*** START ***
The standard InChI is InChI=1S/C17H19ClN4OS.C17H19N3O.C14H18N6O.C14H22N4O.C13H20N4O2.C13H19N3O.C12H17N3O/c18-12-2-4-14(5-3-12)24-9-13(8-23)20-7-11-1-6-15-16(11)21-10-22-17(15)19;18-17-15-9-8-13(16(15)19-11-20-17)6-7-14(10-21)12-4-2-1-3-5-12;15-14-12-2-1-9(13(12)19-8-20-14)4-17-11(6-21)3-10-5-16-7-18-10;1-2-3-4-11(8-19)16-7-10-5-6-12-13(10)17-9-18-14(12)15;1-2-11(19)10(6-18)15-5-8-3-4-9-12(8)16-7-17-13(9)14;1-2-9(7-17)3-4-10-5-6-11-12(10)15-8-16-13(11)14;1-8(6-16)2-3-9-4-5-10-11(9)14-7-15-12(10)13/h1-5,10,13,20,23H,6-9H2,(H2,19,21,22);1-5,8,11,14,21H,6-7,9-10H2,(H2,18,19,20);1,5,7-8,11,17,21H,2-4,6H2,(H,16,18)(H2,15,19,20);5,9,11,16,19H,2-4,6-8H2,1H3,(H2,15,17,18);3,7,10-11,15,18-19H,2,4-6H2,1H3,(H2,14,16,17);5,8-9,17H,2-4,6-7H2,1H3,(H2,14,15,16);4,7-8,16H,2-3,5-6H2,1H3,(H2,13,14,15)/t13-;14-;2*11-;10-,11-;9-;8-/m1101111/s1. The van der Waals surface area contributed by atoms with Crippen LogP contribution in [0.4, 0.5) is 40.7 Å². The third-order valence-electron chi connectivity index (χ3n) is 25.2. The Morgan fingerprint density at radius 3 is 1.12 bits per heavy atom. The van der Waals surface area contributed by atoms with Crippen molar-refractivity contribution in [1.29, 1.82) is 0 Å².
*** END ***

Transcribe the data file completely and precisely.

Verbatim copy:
The standard InChI is InChI=1S/C17H19ClN4OS.C17H19N3O.C14H18N6O.C14H22N4O.C13H20N4O2.C13H19N3O.C12H17N3O/c18-12-2-4-14(5-3-12)24-9-13(8-23)20-7-11-1-6-15-16(11)21-10-22-17(15)19;18-17-15-9-8-13(16(15)19-11-20-17)6-7-14(10-21)12-4-2-1-3-5-12;15-14-12-2-1-9(13(12)19-8-20-14)4-17-11(6-21)3-10-5-16-7-18-10;1-2-3-4-11(8-19)16-7-10-5-6-12-13(10)17-9-18-14(12)15;1-2-11(19)10(6-18)15-5-8-3-4-9-12(8)16-7-17-13(9)14;1-2-9(7-17)3-4-10-5-6-11-12(10)15-8-16-13(11)14;1-8(6-16)2-3-9-4-5-10-11(9)14-7-15-12(10)13/h1-5,10,13,20,23H,6-9H2,(H2,19,21,22);1-5,8,11,14,21H,6-7,9-10H2,(H2,18,19,20);1,5,7-8,11,17,21H,2-4,6H2,(H,16,18)(H2,15,19,20);5,9,11,16,19H,2-4,6-8H2,1H3,(H2,15,17,18);3,7,10-11,15,18-19H,2,4-6H2,1H3,(H2,14,16,17);5,8-9,17H,2-4,6-7H2,1H3,(H2,14,15,16);4,7-8,16H,2-3,5-6H2,1H3,(H2,13,14,15)/t13-;14-;2*11-;10-,11-;9-;8-/m1101111/s1. The van der Waals surface area contributed by atoms with Crippen LogP contribution in [0.4, 0.5) is 40.7 Å². The third-order valence-electron chi connectivity index (χ3n) is 25.2. The Morgan fingerprint density at radius 3 is 1.12 bits per heavy atom. The van der Waals surface area contributed by atoms with Crippen molar-refractivity contribution in [1.29, 1.82) is 0 Å².